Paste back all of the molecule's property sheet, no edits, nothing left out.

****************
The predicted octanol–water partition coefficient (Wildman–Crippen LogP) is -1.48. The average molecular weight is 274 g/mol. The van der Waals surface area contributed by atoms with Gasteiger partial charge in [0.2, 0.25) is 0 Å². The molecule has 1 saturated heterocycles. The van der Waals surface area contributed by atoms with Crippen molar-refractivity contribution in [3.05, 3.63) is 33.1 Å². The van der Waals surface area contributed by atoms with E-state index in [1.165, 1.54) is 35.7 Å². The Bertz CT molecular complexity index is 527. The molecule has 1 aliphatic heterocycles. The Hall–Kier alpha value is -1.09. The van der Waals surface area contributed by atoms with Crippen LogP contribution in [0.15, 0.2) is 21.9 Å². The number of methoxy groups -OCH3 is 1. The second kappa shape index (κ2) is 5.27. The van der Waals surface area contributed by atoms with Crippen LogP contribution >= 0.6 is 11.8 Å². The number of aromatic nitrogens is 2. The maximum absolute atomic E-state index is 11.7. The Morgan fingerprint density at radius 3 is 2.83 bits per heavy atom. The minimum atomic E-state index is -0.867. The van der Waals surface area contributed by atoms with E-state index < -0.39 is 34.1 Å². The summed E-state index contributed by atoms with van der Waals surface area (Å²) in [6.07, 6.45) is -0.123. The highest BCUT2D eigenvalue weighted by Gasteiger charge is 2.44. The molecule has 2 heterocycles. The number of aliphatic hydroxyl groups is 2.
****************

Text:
The predicted octanol–water partition coefficient (Wildman–Crippen LogP) is -1.48. The average molecular weight is 274 g/mol. The van der Waals surface area contributed by atoms with Gasteiger partial charge in [0.2, 0.25) is 0 Å². The molecule has 1 saturated heterocycles. The van der Waals surface area contributed by atoms with Crippen molar-refractivity contribution in [3.05, 3.63) is 33.1 Å². The van der Waals surface area contributed by atoms with E-state index in [1.165, 1.54) is 35.7 Å². The Bertz CT molecular complexity index is 527. The molecule has 1 aliphatic heterocycles. The Hall–Kier alpha value is -1.09. The van der Waals surface area contributed by atoms with Crippen LogP contribution in [0.15, 0.2) is 21.9 Å². The number of methoxy groups -OCH3 is 1. The second kappa shape index (κ2) is 5.27. The van der Waals surface area contributed by atoms with Crippen LogP contribution >= 0.6 is 11.8 Å². The number of aromatic nitrogens is 2. The maximum absolute atomic E-state index is 11.7. The Morgan fingerprint density at radius 3 is 2.83 bits per heavy atom. The minimum atomic E-state index is -0.867. The van der Waals surface area contributed by atoms with E-state index < -0.39 is 34.1 Å². The summed E-state index contributed by atoms with van der Waals surface area (Å²) in [6.07, 6.45) is -0.123. The highest BCUT2D eigenvalue weighted by Gasteiger charge is 2.44. The molecule has 2 heterocycles. The number of aliphatic hydroxyl groups is 2.